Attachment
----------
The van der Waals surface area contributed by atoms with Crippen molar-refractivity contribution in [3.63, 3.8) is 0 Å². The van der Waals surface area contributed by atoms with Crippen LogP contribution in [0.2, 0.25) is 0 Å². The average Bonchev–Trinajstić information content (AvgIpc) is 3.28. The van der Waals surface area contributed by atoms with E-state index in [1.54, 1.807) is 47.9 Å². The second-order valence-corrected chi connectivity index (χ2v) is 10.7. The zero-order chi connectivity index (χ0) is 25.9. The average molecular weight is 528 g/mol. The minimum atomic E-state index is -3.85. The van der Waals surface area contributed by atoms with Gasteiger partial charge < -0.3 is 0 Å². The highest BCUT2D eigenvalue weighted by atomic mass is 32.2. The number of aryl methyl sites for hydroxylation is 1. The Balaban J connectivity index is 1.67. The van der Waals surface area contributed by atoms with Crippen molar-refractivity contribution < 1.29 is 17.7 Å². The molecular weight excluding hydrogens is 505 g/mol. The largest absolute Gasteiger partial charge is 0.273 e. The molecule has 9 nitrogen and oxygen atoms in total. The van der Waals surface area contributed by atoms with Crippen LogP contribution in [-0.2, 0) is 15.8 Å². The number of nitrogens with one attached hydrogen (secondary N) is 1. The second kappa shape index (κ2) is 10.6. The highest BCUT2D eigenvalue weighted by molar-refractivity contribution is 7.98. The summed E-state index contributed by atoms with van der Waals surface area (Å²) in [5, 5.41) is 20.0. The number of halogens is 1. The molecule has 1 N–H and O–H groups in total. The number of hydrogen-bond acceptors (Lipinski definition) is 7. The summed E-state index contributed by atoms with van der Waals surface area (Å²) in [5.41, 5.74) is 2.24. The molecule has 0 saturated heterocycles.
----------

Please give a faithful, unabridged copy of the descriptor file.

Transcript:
The van der Waals surface area contributed by atoms with Crippen molar-refractivity contribution in [3.63, 3.8) is 0 Å². The van der Waals surface area contributed by atoms with Crippen LogP contribution in [0.2, 0.25) is 0 Å². The average Bonchev–Trinajstić information content (AvgIpc) is 3.28. The van der Waals surface area contributed by atoms with E-state index in [1.54, 1.807) is 47.9 Å². The second-order valence-corrected chi connectivity index (χ2v) is 10.7. The zero-order chi connectivity index (χ0) is 25.9. The average molecular weight is 528 g/mol. The minimum atomic E-state index is -3.85. The van der Waals surface area contributed by atoms with Gasteiger partial charge < -0.3 is 0 Å². The highest BCUT2D eigenvalue weighted by atomic mass is 32.2. The number of aryl methyl sites for hydroxylation is 1. The Balaban J connectivity index is 1.67. The van der Waals surface area contributed by atoms with Crippen molar-refractivity contribution < 1.29 is 17.7 Å². The molecular weight excluding hydrogens is 505 g/mol. The largest absolute Gasteiger partial charge is 0.273 e. The molecule has 9 nitrogen and oxygen atoms in total. The van der Waals surface area contributed by atoms with Crippen LogP contribution in [-0.2, 0) is 15.8 Å². The number of nitrogens with one attached hydrogen (secondary N) is 1. The second kappa shape index (κ2) is 10.6. The highest BCUT2D eigenvalue weighted by molar-refractivity contribution is 7.98. The summed E-state index contributed by atoms with van der Waals surface area (Å²) in [5, 5.41) is 20.0. The number of halogens is 1. The molecule has 1 N–H and O–H groups in total. The number of hydrogen-bond acceptors (Lipinski definition) is 7. The summed E-state index contributed by atoms with van der Waals surface area (Å²) in [5.41, 5.74) is 2.24. The molecule has 0 saturated heterocycles.